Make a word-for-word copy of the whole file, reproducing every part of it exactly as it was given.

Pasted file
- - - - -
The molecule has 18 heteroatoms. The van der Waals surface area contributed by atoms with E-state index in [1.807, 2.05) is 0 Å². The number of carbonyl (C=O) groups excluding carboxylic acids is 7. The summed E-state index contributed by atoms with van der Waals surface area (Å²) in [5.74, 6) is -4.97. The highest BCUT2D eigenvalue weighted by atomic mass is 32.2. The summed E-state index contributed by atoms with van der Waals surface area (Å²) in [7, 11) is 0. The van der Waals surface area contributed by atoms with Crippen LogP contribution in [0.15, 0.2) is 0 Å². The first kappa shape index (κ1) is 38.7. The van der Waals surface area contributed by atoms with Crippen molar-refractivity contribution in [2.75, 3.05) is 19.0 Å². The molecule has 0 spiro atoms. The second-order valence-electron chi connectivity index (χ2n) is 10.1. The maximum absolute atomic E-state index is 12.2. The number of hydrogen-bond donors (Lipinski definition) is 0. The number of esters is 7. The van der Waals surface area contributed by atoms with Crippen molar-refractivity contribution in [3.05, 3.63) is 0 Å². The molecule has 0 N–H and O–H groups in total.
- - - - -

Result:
The molecule has 18 heteroatoms. The van der Waals surface area contributed by atoms with E-state index in [1.807, 2.05) is 0 Å². The number of carbonyl (C=O) groups excluding carboxylic acids is 7. The summed E-state index contributed by atoms with van der Waals surface area (Å²) in [5.74, 6) is -4.97. The highest BCUT2D eigenvalue weighted by atomic mass is 32.2. The summed E-state index contributed by atoms with van der Waals surface area (Å²) in [7, 11) is 0. The van der Waals surface area contributed by atoms with Crippen LogP contribution in [0.15, 0.2) is 0 Å². The first kappa shape index (κ1) is 38.7. The van der Waals surface area contributed by atoms with Crippen molar-refractivity contribution in [2.75, 3.05) is 19.0 Å². The molecule has 0 spiro atoms. The second-order valence-electron chi connectivity index (χ2n) is 10.1. The maximum absolute atomic E-state index is 12.2. The number of hydrogen-bond donors (Lipinski definition) is 0. The number of esters is 7. The van der Waals surface area contributed by atoms with Crippen molar-refractivity contribution in [3.05, 3.63) is 0 Å². The molecule has 0 N–H and O–H groups in total.